ATP Tennis 360

November 26, 2009 7:31 PM

Murray, a victim of the system

"You are a victim of the system, you're your own worst enemy" sings the Greenday in "Restless Heart Syndrome". A message that fits perfectly to Andy Murray, out of the World Tour Finals nonetheless two wins because he has, at the end of the day, a worst game count compared to Federer and Del Potro. More synthetically, Andy has won one game less than the necessary.

Now, we could affirm that Delpo played complessively better than the Scotster, even today standing inexplicably near the line-judge for most of the match, and deserved more than Andy to be in the semifinals, although he lost the direct meeting.

And not considering the result in the direct match is probably the greatest incongruity of a formula, who failed in his brief presence in the ATP circuit outside the "reserve" of the Masters Cup to convince anyone of his opportunity. Because tennis is not football, and the emphatically considered the tennis World Cup can't be inspired to the rainbow-striped competition. Even Blatter has been criticised for the World Cup Formula, because in the last days it led teams to do "dangerous" calculations in terms of goal differences and, sometimes, bribe matches (like the "Marmelada peruana" in 1978, the West Germany-Austria affair in 1982, or Brazil-Norway in 1998 when Scandinavians win condamned Morocco).

This doesn't absolutely means Roger bribed the match or that he "left" Del Potro imposing in the last three games condamning Andy. King Roger has too sportsmanship in his blood and too many pride to accept losing a match in his beloved London without fighting at his best.

So Andy, last year entrenched in a counter-productive battle against the Swiss in the last RR day, when he was already qualified for a semi he played exhausted and easily lost, has today lived the dark side of a formula thought for the business, for the "circus", the show, not for the sport. Otherwise, in the defined criteria to decide the ranking when two players won the same number of match, the result of the direct meeting should have been a factor.

But it is not so and Murray has paid for that, after a match confirming the hydiosycrasis of Spanish players for London (they were two, nobody has gone to the semis, Rafa has only the chance to save the pride and win at least a match against Djokovic). And paid for a match played with an irritating fence sitter mood that probably satisfies Corretja, coherently follows Andy's admiration for Rafa Nadal, but gave public a reason more to fall asleep, helped in that by lights concentrated on courts but leaving the crowd in the dark, outside from the event. Nine double faults and just 1 break point converted out of 13 marked the stuttering match of the dangling vampire who didn't concede break points in a fenobarbital-full first set before losing the second in a dramatic tiebreak and sealing the match, after another fearsom one, when Verdasco sent his forehand follow-up to the serve just wide across court.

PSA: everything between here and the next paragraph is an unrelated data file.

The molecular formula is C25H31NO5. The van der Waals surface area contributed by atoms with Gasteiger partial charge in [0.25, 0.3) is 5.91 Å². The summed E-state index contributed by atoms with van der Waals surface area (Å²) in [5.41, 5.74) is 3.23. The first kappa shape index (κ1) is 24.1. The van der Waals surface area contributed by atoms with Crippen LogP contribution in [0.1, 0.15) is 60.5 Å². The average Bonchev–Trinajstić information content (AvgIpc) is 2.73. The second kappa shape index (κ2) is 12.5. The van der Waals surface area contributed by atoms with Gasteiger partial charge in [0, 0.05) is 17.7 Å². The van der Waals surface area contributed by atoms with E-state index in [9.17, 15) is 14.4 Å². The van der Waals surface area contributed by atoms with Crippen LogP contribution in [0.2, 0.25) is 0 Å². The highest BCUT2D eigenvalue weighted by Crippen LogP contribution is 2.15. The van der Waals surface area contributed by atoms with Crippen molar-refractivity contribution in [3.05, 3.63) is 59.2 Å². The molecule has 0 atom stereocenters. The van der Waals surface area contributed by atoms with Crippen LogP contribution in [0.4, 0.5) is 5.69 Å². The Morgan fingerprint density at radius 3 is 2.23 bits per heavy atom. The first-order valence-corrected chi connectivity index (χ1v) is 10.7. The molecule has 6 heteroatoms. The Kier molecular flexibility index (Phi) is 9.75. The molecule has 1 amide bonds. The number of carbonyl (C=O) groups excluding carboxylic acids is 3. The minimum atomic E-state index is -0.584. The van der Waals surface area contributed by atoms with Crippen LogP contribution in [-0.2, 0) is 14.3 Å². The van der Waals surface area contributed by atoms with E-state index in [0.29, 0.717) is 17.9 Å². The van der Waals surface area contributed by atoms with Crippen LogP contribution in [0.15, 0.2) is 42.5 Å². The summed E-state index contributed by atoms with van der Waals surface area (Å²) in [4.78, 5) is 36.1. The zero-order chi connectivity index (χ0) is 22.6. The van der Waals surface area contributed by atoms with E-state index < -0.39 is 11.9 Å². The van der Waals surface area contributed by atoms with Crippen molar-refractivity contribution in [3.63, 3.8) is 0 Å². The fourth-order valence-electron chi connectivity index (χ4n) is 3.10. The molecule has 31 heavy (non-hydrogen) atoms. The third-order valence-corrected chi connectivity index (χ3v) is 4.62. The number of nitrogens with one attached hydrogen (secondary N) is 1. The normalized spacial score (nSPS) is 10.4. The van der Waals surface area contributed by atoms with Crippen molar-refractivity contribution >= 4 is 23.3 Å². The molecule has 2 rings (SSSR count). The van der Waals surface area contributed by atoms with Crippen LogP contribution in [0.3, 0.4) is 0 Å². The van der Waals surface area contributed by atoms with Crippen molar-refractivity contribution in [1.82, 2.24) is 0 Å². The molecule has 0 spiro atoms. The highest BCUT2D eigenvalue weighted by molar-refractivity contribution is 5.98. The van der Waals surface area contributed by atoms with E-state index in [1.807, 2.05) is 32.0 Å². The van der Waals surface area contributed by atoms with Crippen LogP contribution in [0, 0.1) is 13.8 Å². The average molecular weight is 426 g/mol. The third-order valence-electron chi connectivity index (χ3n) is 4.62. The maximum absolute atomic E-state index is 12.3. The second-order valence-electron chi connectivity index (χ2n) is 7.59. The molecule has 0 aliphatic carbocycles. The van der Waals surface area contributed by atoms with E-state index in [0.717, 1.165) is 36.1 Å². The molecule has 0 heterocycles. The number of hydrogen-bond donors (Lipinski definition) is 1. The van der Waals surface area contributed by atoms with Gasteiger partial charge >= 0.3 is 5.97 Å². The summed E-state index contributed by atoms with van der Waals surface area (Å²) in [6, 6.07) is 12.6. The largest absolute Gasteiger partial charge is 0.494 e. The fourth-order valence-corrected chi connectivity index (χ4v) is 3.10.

Nonetheless his fever, his fears, his tremblings, Andy went two-points far from the semis when Del Potro, after demolishing Roger in a perfect first set, served at 5-4 in the second set tiebreak. If Palito had transformed that two chances he not only would have won the match, but he would have erased in the same time the dream of Roger to win his fifth Masters Cup, overriding Nastase and equalling Pete Sampras in the Hall of Fame.

But Delpo wasted before a forehand and then a backhand into the net to let Roger level the match and make the qualification be decided by the games percentage. Murray tasted the semis again thrice, in a tantalising third set when he went just one point away to the best four. When Roger, at 3-3, had 3, not-consecutive, break points to go leading 4-3. Delpo fired an insideout forehand into the net to 15-40; he saved the first break point with a forehand winner across court while the second went begging whrn Roger sent an attempted backhand down the line into the net. Soon after the year-end number 1 gained another chance with a forehand smash. Delpo saved it with an unreturnable 112 mph second serve and held with a deja vu, a forehand pass down the line confirmed good by the Hawk Eye (5-4, Us Open final second set, anyone?).

At that point Federer was already qualified and Delpo, with that game, gained the pass to the semis making the last three games a bitter as gall appendix for Murray.

Show must go on, they say. But a tournament where a player could theorically decide to promote an opponent more than another, because he's weaker, or simply nicer, is not a serious matter. It's a show, good for televisions and merchandising, for businesses and media, not surely tennis.

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